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Painful Regret and Elation at the Track

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  • Adi Schnytzer

    (Department of Economics, Bar-Ilan University)

  • Barbara Luppi

Abstract

We present an empirical study of loss aversion in the Hong Kong horse betting market. We provide evidence of the presence of loss aversion in a context of complete absence of the favourite-longshot bias. This would suggest that, since loss aversion is a psychological bias, the favourite-longshot bias may not necessarily be caused by psychological issues and may be due, for instance, to informational asymmetry. We investigate different types of bettors and their attitude towards loss aversion. Our data set enables us to distinguish approximately among insiders, unsophisticated outsiders and sophisticated outsiders. The results show clearly that even sophisticated bettors are beset by loss aversion, while even unsophisticated outsiders display no favourite-longshot bias. Thus, our paper provides evidence that loss aversion may be an attitude innate rather than learned, regardless of the level of sophistication in designing economic behaviour or the extent of information asymmetry. Chen et al (2006) show that capuchin monkeys display biases when faced with gambles, including loss aversion, and provide evidence that loss aversion extends beyond humans. The present work supports the idea that loss aversion may be a more universal bias, arising regardless of experience and culture and demonstrates that loss aversion is displayed even by those bettors regarded in the market as “smart money”. Further, we find that more sophisticated and experienced bettors display a higher level of loss aversion. This result is consistent with the findings of Haigh and List (2005), who show that professional traders in financial markets exhibit more loss aversion than do students.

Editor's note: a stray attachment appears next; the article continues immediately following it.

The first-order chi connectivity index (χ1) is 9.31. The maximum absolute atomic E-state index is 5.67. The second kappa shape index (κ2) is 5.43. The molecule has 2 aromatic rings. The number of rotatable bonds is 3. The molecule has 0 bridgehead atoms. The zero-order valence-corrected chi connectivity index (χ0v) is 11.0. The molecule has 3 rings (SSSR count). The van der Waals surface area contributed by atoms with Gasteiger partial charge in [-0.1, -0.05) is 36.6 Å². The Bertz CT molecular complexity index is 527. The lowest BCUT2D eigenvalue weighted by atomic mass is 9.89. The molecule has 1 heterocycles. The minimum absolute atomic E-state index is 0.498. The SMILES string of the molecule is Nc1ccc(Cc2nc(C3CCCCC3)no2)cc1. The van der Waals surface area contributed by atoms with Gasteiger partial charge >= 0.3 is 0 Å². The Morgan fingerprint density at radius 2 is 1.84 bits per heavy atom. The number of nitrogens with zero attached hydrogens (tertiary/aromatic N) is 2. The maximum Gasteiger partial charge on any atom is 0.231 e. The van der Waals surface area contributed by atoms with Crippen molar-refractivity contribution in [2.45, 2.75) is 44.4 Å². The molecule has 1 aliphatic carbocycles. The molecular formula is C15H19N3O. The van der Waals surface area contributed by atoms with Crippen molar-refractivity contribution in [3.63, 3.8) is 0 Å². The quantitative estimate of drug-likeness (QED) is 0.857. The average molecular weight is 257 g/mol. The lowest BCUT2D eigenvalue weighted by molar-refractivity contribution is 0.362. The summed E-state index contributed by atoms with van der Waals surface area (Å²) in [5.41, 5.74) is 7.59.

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Bibliographic Info

Article provided by University of Buckingham Press in its journal Journal of Gambling Business and Economics.

Volume (Year): 2 (2008)
Issue (Month): 3 (December)
Pages: 85-99

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Handle: RePEc:buc:jgbeco:v:2:y:2008:i:3:p:85-99

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  1. Matthew Higgins & Daniel Levy & Andrew Young, 2003. "Growth and Convergence across the U.S.: Evidence from County-level Data," Emory Economics 0306, Department of Economics, Emory University (Atlanta).
  2. Levy, Daniel & Müller, Georg & Chen, Haipeng (Allan) & Bergen, Mark & Dutta, Shantanu, 2008. "Holiday Price Rigidity and Cost of Price Adjustment," MPRA Paper 13095, University Library of Munich, Germany.
  3. Bar-El, Ronen & García Muñoz, Teresa & Neuman, Shoshana & Tobol, Yossi, 2010. "The Evolution of Secularization: Cultural Transmission, Religion and Fertility Theory, Simulations and Evidence," IZA Discussion Papers 4980, Institute for the Study of Labor (IZA).
  4. Snir, Avichai & Levy, Daniel, 2011. "Shrinking Goods and Sticky Prices: Theory and Evidence," MPRA Paper 29565, University Library of Munich, Germany.
  5. Daniel Levy & Haipeng (Allen) Chang & Sourav Ray & Mark Bergen, 2004. "Asymmetric Price Adjustment in the Small: An Implication of Rational Inattention," Working Papers 04-23, Utrecht School of Economics.
  6. Andrew T. Young & Matthew J. Higgins & Daniel Levy, 2003. "Sigma Convergence Versus Beta Convergence: Evidence from U.S. County-Level Data," Working Papers 2003-06, Department of Economics, Bar-Ilan University.
  7. Leonid V. Azarnert, 2014. "Integrated public education, fertility and human capital," Education Economics, Taylor & Francis Journals, vol. 22(2), pages 166-180, April.
  8. Sourav Ray & Haipeng (Allan) Chen & Mark E. Bergen & Daniel Levy, 2006. "Asymmetric Wholesale Pricing: Theory and Evidence," Marketing Science, INFORMS, vol. 25(2), pages 131-154, 03-04.
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